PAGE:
Alternative Light set up.
In the beginning of the summer, I completed a book cover illustration for a client self-publishing on the Amazon Kindle. For his novel, The Blue Marble Gambit, Mr. Holt requested an illustration in the style of my drawing "The Cartographer's Library," which I made back in college. This is what I came up with. It was a fun project and we were both very satisfied by the result.
You can view the book, download a sample chapter, and purchase it from Amazon.
Here are some shots of my current diorama. This will be another forest (like one of the scenes I made for IP,) though on a smaller scale (60cm x 60cm x 30 cm, or 2ft x 2ft x 1 ft.) It will feature, hopefully, 3 characters (made from polymer clay, not rapid-prototyping) and lots of other details. I will try to post the concept sketch tonight with some color studies.
My "studio" space setup in my apartment
One of the 3 characters
My family visited me in Japan last week and brought my art supplies! So I've been doing some fast miniature sculpting. This guy is about 4 inches high. Because the oil-based clay attaches and separates pretty easily, I've been experimenting with different "costumes" made of large, general forms, which has been a good exercise in character design.
Today I went to Roppongi Hills to check out the French Window exhibit in the Mori Tower. A ticket had been generously mailed to me by a friend I met here on the subway, which let me see not only the exhibit, but let me into the planetarium and on the very top of the building (the whole museum complex was on the 52nd-55th floor of the tower!)
The French Window exhibit was very strong - they had some of Duchamp's readymades, including one of his (in)famous R. Mutt urinals. I also particularly enjoyed the work of Laurent Grasso, Claude Closky, Cyprian Gaillard, and Saadine Afif.
The Planetarium was more a series of installations about the universe. By far, my favorite was the room modelled to resemble a 1000 light year big section of the universe. The stars, little lights hung from strings, were positioned precisely as they are in space all around the room. You could stand in the middle of the room and view everything from Earth's perspective. A very stunning, immersive installation. They also had a section where they put stars from constellations like Orion with the depth separation that we cannot view from earth (since we see them head on) with a little viewfinder that enabled you to line up the lights and see which constellation they made. Pretty cool, alas, they didn't allow pictures.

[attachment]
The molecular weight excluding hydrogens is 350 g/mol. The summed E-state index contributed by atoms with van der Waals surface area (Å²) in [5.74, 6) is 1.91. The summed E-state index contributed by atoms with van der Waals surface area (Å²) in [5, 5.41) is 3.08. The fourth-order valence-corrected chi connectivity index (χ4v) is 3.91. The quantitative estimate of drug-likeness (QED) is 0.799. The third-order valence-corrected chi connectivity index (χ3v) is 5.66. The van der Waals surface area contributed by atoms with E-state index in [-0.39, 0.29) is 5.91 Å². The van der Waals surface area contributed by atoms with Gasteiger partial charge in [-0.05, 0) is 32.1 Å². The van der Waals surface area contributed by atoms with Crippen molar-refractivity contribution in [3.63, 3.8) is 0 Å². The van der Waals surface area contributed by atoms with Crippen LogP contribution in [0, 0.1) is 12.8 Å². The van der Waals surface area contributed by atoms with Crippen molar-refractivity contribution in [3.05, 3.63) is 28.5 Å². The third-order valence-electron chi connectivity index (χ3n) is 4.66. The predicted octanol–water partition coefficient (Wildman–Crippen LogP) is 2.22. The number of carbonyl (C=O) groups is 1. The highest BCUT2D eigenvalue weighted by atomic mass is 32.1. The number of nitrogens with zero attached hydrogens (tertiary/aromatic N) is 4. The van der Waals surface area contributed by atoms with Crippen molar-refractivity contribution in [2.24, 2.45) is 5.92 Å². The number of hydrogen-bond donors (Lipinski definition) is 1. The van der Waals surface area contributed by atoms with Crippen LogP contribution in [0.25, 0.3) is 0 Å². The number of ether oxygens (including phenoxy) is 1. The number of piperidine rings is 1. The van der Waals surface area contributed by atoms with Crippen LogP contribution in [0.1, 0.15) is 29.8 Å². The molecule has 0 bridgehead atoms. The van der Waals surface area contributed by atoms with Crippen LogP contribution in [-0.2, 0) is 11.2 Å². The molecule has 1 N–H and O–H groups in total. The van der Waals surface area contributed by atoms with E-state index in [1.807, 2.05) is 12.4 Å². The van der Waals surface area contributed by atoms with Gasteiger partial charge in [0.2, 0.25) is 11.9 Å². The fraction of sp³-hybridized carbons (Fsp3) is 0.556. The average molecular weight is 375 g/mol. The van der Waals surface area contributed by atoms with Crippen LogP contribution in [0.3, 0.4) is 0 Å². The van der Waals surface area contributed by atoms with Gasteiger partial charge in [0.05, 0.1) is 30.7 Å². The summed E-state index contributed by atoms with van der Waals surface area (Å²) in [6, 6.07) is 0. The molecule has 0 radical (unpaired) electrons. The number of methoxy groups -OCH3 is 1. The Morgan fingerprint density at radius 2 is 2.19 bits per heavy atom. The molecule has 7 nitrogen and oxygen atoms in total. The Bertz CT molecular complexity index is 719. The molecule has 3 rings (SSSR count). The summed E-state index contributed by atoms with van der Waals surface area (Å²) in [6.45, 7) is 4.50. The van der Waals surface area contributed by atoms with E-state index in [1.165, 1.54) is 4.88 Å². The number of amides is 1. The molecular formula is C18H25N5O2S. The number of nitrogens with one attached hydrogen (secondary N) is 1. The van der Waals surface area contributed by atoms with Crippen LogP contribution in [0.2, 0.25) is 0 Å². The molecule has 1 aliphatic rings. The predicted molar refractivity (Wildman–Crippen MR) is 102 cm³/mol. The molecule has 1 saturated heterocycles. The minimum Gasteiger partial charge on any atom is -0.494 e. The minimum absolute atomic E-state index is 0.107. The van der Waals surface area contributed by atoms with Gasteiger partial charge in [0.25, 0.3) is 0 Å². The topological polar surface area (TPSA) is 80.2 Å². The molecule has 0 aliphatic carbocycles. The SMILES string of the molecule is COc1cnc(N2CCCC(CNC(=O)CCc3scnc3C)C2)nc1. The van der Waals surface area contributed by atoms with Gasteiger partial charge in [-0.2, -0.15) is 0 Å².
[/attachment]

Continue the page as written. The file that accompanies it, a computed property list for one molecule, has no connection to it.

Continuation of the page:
They DID allow pictures on the Skyway though. There were stunning views of Tokyo. Of course, I had to take a panoramic shot:
Already nine days since my last post? Since then, I've gotten the face makeup down on my own (first attempt took me two hours, which I've whittled down to about an hour and fifteen minutes), performed almost all of my "general cues" (we have small, background-type roles throughout the show in addition to our main act) AND started in my main act itself (Poles/ Trampoline.) Learning all of the choreography for my main act in two days almost made my head explode, but I kept it together and, even if I was a bit stiff and over-focused, got through my first performance without (really) crashing into anyone else or being on the wrong end of the stage.
I have two more cues to polish up and start performing in the show and then my schedule will settle into just performing/ poles training, so that I can increase the difficulty of my tricks and my presence in the act itself (right now, though I am performing in my main act, all of my actual Chinese poles/ tramp tricks are minimal and easy, so I can get accustomed to performing.) Chinese Poles is new for me, but I feel like I am starting to make steady progress and at least the tramp is there to make me feel a little at home.